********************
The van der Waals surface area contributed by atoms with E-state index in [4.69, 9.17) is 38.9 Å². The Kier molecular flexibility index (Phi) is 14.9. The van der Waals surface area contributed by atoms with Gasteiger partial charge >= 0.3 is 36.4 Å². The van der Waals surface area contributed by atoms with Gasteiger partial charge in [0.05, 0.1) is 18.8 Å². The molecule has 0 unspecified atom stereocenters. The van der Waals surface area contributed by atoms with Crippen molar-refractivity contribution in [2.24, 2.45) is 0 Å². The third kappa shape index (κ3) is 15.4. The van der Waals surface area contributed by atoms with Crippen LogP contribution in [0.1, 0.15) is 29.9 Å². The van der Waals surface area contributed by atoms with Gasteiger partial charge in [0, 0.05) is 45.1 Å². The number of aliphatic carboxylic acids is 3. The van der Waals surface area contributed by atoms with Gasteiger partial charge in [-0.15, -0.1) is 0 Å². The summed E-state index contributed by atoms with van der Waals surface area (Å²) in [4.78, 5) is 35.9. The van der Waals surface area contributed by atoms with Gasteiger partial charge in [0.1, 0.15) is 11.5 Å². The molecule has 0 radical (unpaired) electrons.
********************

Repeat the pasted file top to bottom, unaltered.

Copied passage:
The van der Waals surface area contributed by atoms with E-state index in [4.69, 9.17) is 38.9 Å². The Kier molecular flexibility index (Phi) is 14.9. The van der Waals surface area contributed by atoms with Gasteiger partial charge >= 0.3 is 36.4 Å². The van der Waals surface area contributed by atoms with Gasteiger partial charge in [0.05, 0.1) is 18.8 Å². The molecule has 0 unspecified atom stereocenters. The van der Waals surface area contributed by atoms with Crippen molar-refractivity contribution in [2.24, 2.45) is 0 Å². The third kappa shape index (κ3) is 15.4. The van der Waals surface area contributed by atoms with Crippen LogP contribution in [0.1, 0.15) is 29.9 Å². The van der Waals surface area contributed by atoms with Gasteiger partial charge in [0, 0.05) is 45.1 Å². The number of aliphatic carboxylic acids is 3. The van der Waals surface area contributed by atoms with Gasteiger partial charge in [-0.15, -0.1) is 0 Å². The summed E-state index contributed by atoms with van der Waals surface area (Å²) in [4.78, 5) is 35.9. The van der Waals surface area contributed by atoms with Gasteiger partial charge in [0.1, 0.15) is 11.5 Å². The molecule has 0 radical (unpaired) electrons.